A review of aviation’s initiatives suggests that stakeholders are on the right track. In the airport arena, for instance, the FAA-sponsored guidebook, IATA toolkits and guidance developed by the European Union Agency for Network and Information Security “broadly complement each other, showing that there is a degree of agreement on best practice that airports can implement as they go forward,” the Atlantic Council says.
Such common ground is important, considering the lack of globally accepted regulations or guidance. ICAO and civil aviation and security regulators are initiating efforts, but the pace of these processes means that industry will be leading regulators for some time.
“Global policy and regulatory framework for aviation cybersecurity are virtually nonexistent,” says Lute, the former DHS deputy secretary.
They are, however, in the works. DHS last year launched an aviation cybersecurity initiative, choosing six areas of focus, says Jeanette Manfra, the agency’s assistant secretary for Cybersecurity and Communications. DHS spotlighted remote-access pathways to aircraft, such as satcom; GPS vulnerabilities; airline and airport operations IT-related risks; air traffic management; ancillary gateways to key systems, such as electronic flight bags and airline reservations systems; and the “unknowns” of interconnectivity.
The agency’s focus goes beyond determining technical risks of specific systems or technologies, Manfra explains. It extends to understanding “systemic risks,” including how business is done, and how it can be disrupted.
“We look at critical services and build our strategy around them, with strong emphasis on recovery,” she says. “Then we look at how best to secure those assets.”
DHS has established a multistep approach in each focus area: general assessments and more targeted risk analyses, development and testing of mitigation strategies and constant engagement with stakeholders.
One factor that DHS is conscious of, Manfra says, is the long lead time that many aviation projects face. From upgrading networks at airports to developing the hardware for new aircraft, understanding today’s threats is of limited use to designers working on tomorrow’s deliverables.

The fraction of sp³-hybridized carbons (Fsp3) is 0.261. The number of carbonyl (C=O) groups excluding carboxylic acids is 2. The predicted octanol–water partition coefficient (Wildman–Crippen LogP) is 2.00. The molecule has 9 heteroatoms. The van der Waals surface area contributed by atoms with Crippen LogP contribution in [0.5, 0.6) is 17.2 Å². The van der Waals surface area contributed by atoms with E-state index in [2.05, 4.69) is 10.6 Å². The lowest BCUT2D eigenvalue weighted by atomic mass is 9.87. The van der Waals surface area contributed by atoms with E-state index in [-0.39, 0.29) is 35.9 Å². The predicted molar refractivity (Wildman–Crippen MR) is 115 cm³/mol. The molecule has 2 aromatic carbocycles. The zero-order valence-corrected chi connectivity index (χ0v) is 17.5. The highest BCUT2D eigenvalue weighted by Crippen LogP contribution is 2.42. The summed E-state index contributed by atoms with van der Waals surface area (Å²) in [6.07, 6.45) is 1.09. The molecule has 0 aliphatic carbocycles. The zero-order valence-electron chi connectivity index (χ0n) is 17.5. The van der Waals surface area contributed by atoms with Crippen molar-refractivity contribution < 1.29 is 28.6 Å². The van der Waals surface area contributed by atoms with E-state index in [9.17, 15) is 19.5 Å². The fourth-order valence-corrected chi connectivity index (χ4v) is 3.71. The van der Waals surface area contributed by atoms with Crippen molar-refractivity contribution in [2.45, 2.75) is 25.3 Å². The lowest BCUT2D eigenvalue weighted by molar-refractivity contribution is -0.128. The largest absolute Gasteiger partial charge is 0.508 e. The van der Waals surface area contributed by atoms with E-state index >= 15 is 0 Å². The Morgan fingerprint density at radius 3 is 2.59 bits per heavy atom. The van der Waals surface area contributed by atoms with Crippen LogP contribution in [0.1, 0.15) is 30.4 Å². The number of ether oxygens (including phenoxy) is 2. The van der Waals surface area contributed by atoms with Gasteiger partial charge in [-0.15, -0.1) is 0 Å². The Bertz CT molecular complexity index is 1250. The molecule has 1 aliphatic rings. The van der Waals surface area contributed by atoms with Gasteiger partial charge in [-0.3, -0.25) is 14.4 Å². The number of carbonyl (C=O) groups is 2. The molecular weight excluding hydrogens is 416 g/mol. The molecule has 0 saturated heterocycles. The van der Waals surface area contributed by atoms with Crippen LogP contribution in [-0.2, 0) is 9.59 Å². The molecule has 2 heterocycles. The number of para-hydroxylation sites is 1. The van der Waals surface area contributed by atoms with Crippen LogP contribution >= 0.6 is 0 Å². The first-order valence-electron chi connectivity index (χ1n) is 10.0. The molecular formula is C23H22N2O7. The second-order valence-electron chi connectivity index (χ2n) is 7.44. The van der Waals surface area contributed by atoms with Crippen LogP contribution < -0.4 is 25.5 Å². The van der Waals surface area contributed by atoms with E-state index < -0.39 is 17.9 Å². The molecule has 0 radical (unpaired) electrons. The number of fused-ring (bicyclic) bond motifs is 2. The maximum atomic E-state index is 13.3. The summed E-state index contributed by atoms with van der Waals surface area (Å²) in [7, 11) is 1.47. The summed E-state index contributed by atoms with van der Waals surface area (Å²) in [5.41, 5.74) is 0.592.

“Once a type certificate is issued for an aircraft, according to policy, the design cannot typically change,” says Christian Espinosa, founder and CEO of cybersecurity consultancy Alpine Systems and a former White-Hat hacker. “How does this policy address cybersecurity issues in a timely manner, such as applying patches to aircraft systems to mitigate cybersecurity risk? And, what effect does a ‘patch’ to a component on an aircraft have against the entire system?”
The Atlantic Council report recommends “robust threat models” that factor in aviation’s long hardware-development lead times and increasing levels of interconnectivity. At the same time, industry must become more agile in its IT development and hardware/software updating, and boost the amount of monitoring it does on its systems, particularly those that become part of larger networks.
“Managing the entire supply chain of components and systems that are integrated into an aircraft is critical,” Espinosa says. “A vulnerable or compromised system from a supplier that makes its way onto an aircraft can be used to attack other connected systems on the aircraft. A risk-management framework should be established, followed and managed for all aircraft suppliers.”
Espinosa, whose firm works with some aviation manufacturers, says that cybersecurity testing protocol is hit-or-miss, even among top-tier suppliers. He advocates mandatory third-party penetration-testing protocol for everyone in an aircraft or engine supply chain.
Industry also should be more proactive in communicating clear, unified messages. Underscoring the risks industry faces—both in general and dynamically—is key to focusing stakeholders on the issues and the roles they can play in combating them.
“Awareness should start at the highest levels, but it also must extend even to the most minor players in the ecosystem,” says Lute.
While aviation’s foundation has inherent risks built in, it also contains several elements that translate well to combating threats. The most obvious: an unwavering adherence to safety. Aviation must leverage the trust it has built based on its safety record to assure the public that its cybersecurity risk-mitigation plans are both in place and similarly effective.
“Physical security and safety measures are often visible and tangible, making it easier for stakeholders to understand and develop trust in them,” Cooper writes. “The technical complexity of cybersecurity means that developing, communicating and protecting trust will be more difficult.
“If claims are made against an aviation system or aircraft, proving trustworthiness to all stakeholders may be difficult,” the report continues. “Arguably, if it takes weeks and millions of dollars to prove or regain trust, such as in the Chris Roberts case, then there is a considerable way for the industry to go.”